CINCINNATI (AP) - The Procter & Gamble Co. says it is rushing tens of millions of water-purifying packets to famine-ravaged East Africa.
The world's largest consumer products maker announced the effort Wednesday night at the Clinton Global Initiative meeting in New York, along with aid. P&G will spend more than $3 million on the relief effort for East Africa, where drought and famine have left 13 million people depending on food aid.
The head of P&G's not-for-profit safe drinking water program, Greg Allgood, told The Associated Press that the company has ramped up production of Pur packets to provide enough to clean water for 2 million East Africans in the coming months. P&G has for years distributed Pur globally through aid agencies and to disaster areas such as earthquake-hit Haiti.
Allgood said P&G aid partners such as Population Services International had reported the high demands for clean water, undermining efforts to provide nutrition for starving people suffering from diarrhea and other water-borne diseases in the Horn of Africa region.
"The work is already under way," he said. "Packets are flowing."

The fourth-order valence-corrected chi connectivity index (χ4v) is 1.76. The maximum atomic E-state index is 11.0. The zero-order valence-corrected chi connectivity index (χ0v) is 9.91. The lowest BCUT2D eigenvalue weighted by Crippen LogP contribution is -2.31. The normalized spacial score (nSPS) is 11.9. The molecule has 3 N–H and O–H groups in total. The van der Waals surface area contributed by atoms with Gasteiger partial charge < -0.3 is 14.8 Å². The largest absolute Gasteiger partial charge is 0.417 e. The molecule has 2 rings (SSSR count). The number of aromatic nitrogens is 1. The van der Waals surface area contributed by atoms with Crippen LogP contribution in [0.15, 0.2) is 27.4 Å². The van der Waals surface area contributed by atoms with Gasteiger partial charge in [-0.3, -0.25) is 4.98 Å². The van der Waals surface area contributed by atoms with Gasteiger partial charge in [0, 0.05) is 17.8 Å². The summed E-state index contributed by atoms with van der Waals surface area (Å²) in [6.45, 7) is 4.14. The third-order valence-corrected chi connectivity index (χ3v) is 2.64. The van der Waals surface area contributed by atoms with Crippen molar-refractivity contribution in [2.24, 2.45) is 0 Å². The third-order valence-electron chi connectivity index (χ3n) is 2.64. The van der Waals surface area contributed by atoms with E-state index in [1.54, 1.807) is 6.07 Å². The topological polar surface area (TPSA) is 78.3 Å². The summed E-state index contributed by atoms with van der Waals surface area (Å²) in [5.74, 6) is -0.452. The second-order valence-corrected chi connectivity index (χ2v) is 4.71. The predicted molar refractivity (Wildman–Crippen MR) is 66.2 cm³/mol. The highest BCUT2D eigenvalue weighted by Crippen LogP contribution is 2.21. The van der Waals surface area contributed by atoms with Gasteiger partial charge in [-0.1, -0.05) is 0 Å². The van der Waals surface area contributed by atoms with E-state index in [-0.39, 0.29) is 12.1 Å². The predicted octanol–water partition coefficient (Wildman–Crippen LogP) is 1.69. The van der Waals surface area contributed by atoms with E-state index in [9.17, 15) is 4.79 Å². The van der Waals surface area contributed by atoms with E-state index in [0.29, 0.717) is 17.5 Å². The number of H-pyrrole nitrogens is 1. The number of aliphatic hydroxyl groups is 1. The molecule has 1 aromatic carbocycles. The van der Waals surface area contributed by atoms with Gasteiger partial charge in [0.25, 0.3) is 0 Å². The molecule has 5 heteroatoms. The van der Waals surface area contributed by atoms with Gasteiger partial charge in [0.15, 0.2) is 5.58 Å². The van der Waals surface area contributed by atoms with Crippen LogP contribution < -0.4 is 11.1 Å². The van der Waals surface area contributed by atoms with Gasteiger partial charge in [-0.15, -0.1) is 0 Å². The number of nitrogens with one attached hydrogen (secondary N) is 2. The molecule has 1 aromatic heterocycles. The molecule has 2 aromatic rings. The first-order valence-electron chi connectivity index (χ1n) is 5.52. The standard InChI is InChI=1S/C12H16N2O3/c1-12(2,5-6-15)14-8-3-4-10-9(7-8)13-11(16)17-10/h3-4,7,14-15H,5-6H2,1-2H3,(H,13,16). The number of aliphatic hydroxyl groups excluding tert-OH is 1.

Allgood also said P&G is building a plant in Singapore that should be ready next summer to add Pur-making capacity for the maker of Gillette shavers and Pantene shampoo.
Former President Bill Clinton said P&G's effort is having a global impact.
"P&G is dong more than almost any other corporation to save kids' lives by providing clean drinking water," Clinton said in a statement.
The company also said at the annual philanthropic gathering that it will extend a Pampers diapers partnership with UNICEF in which it contributes to tetanus vaccinations for mothers. P&G said the program has led to more than 300 million vaccinations since 2006 and it will continue a goal of eliminating maternal and neonatal tetanus by 2015.
And, the company will make a new promotional push to persuade more consumers in developed countries to save energy by washing their clothes in cold water. Only about a third of Americans use cold water for laundry, even though P&G says its Tide and Ariel brands' cold-water laundry products were developed in the past decade with technology to get clothes clean without hot water.
"We're going to tell them, "Try it and you will see it,' " said Dimitri Panayotopoulos, P&G's vice chairman for global businesses. "Changing habits is obviously difficult."
P&G didn't disclose details or costs of the campaign, but Panayotopoulos said in an interview that P&G considers spending on such causes a good investment toward its goal of increasing its sales in less-developed countries.
"We build P&G business by improving consumers' lives in more parts of the world more completely; it's just a natural extension," he said. "We think we do well as a company when we do good in the places where we operate."
Industry experts have said P&G builds a positive image in the developing countries with such programs, and that there is growing interest by U.S. shareholders and prospective employees in corporations linking themselves with humanitarian or sustainability causes.